Having carried out its own research, the average Mazda driver in the UK covers 26 miles a day. In Europe it’s 27. So, the 124-mile range of the MX-30 is perfectly suited, indeed moreso, to cover the average daily drive. In fact, limit the car’s use to city driving, and the range actually increases to 160-miles on a full charge. (Related: Review — Mazda3)

    At the start of my 56-mile test route — on a mixture of A-roads and dual-carriageways — starting and finishing in Malmesbury, the available range read 115 miles. When I returned to base, having completed the route, the available range read 63 miles; four miles more than simply subtracting the 56-mile trip.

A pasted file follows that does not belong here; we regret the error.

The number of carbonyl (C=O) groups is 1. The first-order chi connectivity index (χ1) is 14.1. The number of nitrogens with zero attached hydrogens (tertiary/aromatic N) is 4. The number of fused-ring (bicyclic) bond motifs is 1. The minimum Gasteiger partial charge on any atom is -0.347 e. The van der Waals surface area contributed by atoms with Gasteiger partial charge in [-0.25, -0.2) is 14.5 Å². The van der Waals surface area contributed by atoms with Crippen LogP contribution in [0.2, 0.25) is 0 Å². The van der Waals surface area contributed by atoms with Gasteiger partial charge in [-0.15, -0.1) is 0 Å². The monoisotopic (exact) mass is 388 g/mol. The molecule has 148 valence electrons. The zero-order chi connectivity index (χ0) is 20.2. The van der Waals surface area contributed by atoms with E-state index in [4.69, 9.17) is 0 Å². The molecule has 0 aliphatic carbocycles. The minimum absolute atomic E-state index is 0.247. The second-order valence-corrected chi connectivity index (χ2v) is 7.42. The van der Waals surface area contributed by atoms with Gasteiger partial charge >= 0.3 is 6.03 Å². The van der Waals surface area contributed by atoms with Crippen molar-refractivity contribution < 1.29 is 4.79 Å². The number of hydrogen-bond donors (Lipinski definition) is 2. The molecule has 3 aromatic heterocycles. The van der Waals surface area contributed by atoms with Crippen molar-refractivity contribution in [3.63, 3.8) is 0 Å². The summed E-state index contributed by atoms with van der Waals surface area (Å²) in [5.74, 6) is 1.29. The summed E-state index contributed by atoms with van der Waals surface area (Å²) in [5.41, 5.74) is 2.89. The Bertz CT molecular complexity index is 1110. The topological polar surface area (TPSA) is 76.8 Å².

How did that happen?

    Effortless, and simple use of the five-stage brake regeneration system. For those new to electric cars, regenerative braking is a way of taking the wasted energy from the process of slowing down a car and using it to recharge the car's batteries. Take your foot off the accelerator, let the car slow itself, and the harvested energy recharges the battery; clever And obviously, recharging delivers more range.

    The Mazda system can be adjusted with steering wheel-mounted paddles. The five settings range from a full coast to a level which isn’t quite strong enough for one-pedal driving, but is actually pretty close to achieving that.

    Worth highlighting too that even when you have to use the brake pedal, the transition between regeneration and the traditional friction between discs and pads is basically unnoticeable.


    Ok, so what’s it like to drive?

    In a word: fun. Don’t be put off by the perceived “all important 0-62mph time”, which for the MX-30 is a slightly leisurely 9.7secs. It was never meant to be a hot hatch.